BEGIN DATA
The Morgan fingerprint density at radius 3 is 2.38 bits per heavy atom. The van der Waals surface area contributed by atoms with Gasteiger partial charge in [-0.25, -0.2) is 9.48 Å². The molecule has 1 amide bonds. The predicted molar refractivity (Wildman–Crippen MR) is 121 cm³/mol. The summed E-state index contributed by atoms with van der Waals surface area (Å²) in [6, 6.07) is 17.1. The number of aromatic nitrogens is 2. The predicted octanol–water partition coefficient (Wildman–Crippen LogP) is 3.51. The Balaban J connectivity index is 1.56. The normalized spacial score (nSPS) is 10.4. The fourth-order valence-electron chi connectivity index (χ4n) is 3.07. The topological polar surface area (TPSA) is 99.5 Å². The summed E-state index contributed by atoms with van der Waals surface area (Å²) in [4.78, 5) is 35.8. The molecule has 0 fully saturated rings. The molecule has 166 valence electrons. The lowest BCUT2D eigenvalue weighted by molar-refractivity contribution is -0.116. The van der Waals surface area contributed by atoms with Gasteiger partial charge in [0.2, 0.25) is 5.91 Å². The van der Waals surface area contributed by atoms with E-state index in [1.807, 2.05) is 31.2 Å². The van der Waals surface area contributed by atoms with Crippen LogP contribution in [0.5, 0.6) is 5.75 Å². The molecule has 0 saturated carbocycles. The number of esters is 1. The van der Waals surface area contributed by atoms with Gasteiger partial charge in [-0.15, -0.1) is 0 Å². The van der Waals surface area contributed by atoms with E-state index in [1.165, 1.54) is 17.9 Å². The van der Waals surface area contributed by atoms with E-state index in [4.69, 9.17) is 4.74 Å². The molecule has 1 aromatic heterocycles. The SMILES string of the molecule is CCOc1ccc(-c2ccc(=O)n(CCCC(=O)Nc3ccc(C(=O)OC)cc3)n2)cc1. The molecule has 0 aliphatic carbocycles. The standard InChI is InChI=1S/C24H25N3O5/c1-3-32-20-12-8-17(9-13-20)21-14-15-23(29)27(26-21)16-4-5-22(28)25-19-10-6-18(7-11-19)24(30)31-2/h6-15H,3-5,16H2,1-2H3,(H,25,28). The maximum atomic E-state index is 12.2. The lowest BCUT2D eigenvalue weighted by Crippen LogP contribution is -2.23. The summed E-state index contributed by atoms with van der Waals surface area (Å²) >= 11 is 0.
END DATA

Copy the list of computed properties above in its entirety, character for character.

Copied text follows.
The Morgan fingerprint density at radius 3 is 2.38 bits per heavy atom. The van der Waals surface area contributed by atoms with Gasteiger partial charge in [-0.25, -0.2) is 9.48 Å². The molecule has 1 amide bonds. The predicted molar refractivity (Wildman–Crippen MR) is 121 cm³/mol. The summed E-state index contributed by atoms with van der Waals surface area (Å²) in [6, 6.07) is 17.1. The number of aromatic nitrogens is 2. The predicted octanol–water partition coefficient (Wildman–Crippen LogP) is 3.51. The Balaban J connectivity index is 1.56. The normalized spacial score (nSPS) is 10.4. The fourth-order valence-electron chi connectivity index (χ4n) is 3.07. The topological polar surface area (TPSA) is 99.5 Å². The summed E-state index contributed by atoms with van der Waals surface area (Å²) in [4.78, 5) is 35.8. The molecule has 0 fully saturated rings. The molecule has 166 valence electrons. The lowest BCUT2D eigenvalue weighted by molar-refractivity contribution is -0.116. The van der Waals surface area contributed by atoms with Gasteiger partial charge in [0.2, 0.25) is 5.91 Å². The van der Waals surface area contributed by atoms with E-state index in [1.807, 2.05) is 31.2 Å². The van der Waals surface area contributed by atoms with Crippen LogP contribution in [0.5, 0.6) is 5.75 Å². The molecule has 0 saturated carbocycles. The number of esters is 1. The van der Waals surface area contributed by atoms with Gasteiger partial charge in [-0.15, -0.1) is 0 Å². The van der Waals surface area contributed by atoms with E-state index in [1.165, 1.54) is 17.9 Å². The van der Waals surface area contributed by atoms with E-state index in [4.69, 9.17) is 4.74 Å². The molecule has 1 aromatic heterocycles. The SMILES string of the molecule is CCOc1ccc(-c2ccc(=O)n(CCCC(=O)Nc3ccc(C(=O)OC)cc3)n2)cc1. The molecule has 0 aliphatic carbocycles. The standard InChI is InChI=1S/C24H25N3O5/c1-3-32-20-12-8-17(9-13-20)21-14-15-23(29)27(26-21)16-4-5-22(28)25-19-10-6-18(7-11-19)24(30)31-2/h6-15H,3-5,16H2,1-2H3,(H,25,28). The maximum atomic E-state index is 12.2. The lowest BCUT2D eigenvalue weighted by Crippen LogP contribution is -2.23. The summed E-state index contributed by atoms with van der Waals surface area (Å²) >= 11 is 0.